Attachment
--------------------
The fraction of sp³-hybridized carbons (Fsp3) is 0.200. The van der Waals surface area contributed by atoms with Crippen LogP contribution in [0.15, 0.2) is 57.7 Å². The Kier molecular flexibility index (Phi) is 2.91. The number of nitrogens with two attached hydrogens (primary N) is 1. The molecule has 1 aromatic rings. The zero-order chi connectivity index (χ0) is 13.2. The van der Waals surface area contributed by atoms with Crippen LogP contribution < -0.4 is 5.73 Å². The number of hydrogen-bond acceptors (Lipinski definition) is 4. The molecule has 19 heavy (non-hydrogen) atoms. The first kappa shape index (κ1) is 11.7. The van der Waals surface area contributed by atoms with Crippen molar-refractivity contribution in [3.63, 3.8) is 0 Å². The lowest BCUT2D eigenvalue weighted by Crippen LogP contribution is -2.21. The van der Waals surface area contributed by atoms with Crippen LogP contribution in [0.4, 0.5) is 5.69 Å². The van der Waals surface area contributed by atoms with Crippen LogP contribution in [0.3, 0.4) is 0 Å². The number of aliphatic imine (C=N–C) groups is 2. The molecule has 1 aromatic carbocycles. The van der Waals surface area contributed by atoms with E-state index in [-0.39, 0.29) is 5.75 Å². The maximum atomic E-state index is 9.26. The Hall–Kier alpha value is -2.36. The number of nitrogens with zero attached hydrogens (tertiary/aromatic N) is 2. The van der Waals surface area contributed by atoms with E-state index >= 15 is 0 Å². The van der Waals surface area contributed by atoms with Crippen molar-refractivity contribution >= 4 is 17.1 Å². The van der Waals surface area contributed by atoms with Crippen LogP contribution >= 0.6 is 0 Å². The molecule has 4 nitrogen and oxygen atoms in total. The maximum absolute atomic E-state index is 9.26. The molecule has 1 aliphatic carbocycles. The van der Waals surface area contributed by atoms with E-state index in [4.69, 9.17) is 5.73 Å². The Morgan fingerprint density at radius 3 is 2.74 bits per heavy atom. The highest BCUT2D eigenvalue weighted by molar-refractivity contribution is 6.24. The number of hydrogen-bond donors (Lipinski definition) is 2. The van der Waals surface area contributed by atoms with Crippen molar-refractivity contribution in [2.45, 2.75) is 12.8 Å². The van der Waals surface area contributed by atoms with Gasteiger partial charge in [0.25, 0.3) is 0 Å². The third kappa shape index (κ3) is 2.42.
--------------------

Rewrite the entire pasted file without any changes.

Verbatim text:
The fraction of sp³-hybridized carbons (Fsp3) is 0.200. The van der Waals surface area contributed by atoms with Crippen LogP contribution in [0.15, 0.2) is 57.7 Å². The Kier molecular flexibility index (Phi) is 2.91. The number of nitrogens with two attached hydrogens (primary N) is 1. The molecule has 1 aromatic rings. The zero-order chi connectivity index (χ0) is 13.2. The van der Waals surface area contributed by atoms with Crippen LogP contribution < -0.4 is 5.73 Å². The number of hydrogen-bond acceptors (Lipinski definition) is 4. The molecule has 19 heavy (non-hydrogen) atoms. The first kappa shape index (κ1) is 11.7. The van der Waals surface area contributed by atoms with Crippen molar-refractivity contribution in [3.63, 3.8) is 0 Å². The lowest BCUT2D eigenvalue weighted by Crippen LogP contribution is -2.21. The van der Waals surface area contributed by atoms with Crippen LogP contribution in [0.4, 0.5) is 5.69 Å². The van der Waals surface area contributed by atoms with Crippen LogP contribution in [0.3, 0.4) is 0 Å². The number of aliphatic imine (C=N–C) groups is 2. The molecule has 1 aromatic carbocycles. The van der Waals surface area contributed by atoms with E-state index in [-0.39, 0.29) is 5.75 Å². The maximum atomic E-state index is 9.26. The Hall–Kier alpha value is -2.36. The number of nitrogens with zero attached hydrogens (tertiary/aromatic N) is 2. The van der Waals surface area contributed by atoms with E-state index >= 15 is 0 Å². The van der Waals surface area contributed by atoms with Crippen molar-refractivity contribution >= 4 is 17.1 Å². The van der Waals surface area contributed by atoms with Crippen LogP contribution >= 0.6 is 0 Å². The molecule has 4 nitrogen and oxygen atoms in total. The maximum absolute atomic E-state index is 9.26. The molecule has 1 aliphatic carbocycles. The van der Waals surface area contributed by atoms with E-state index in [4.69, 9.17) is 5.73 Å². The Morgan fingerprint density at radius 3 is 2.74 bits per heavy atom. The highest BCUT2D eigenvalue weighted by molar-refractivity contribution is 6.24. The number of hydrogen-bond donors (Lipinski definition) is 2. The van der Waals surface area contributed by atoms with Crippen molar-refractivity contribution in [2.45, 2.75) is 12.8 Å². The van der Waals surface area contributed by atoms with Gasteiger partial charge in [0.25, 0.3) is 0 Å². The third kappa shape index (κ3) is 2.42.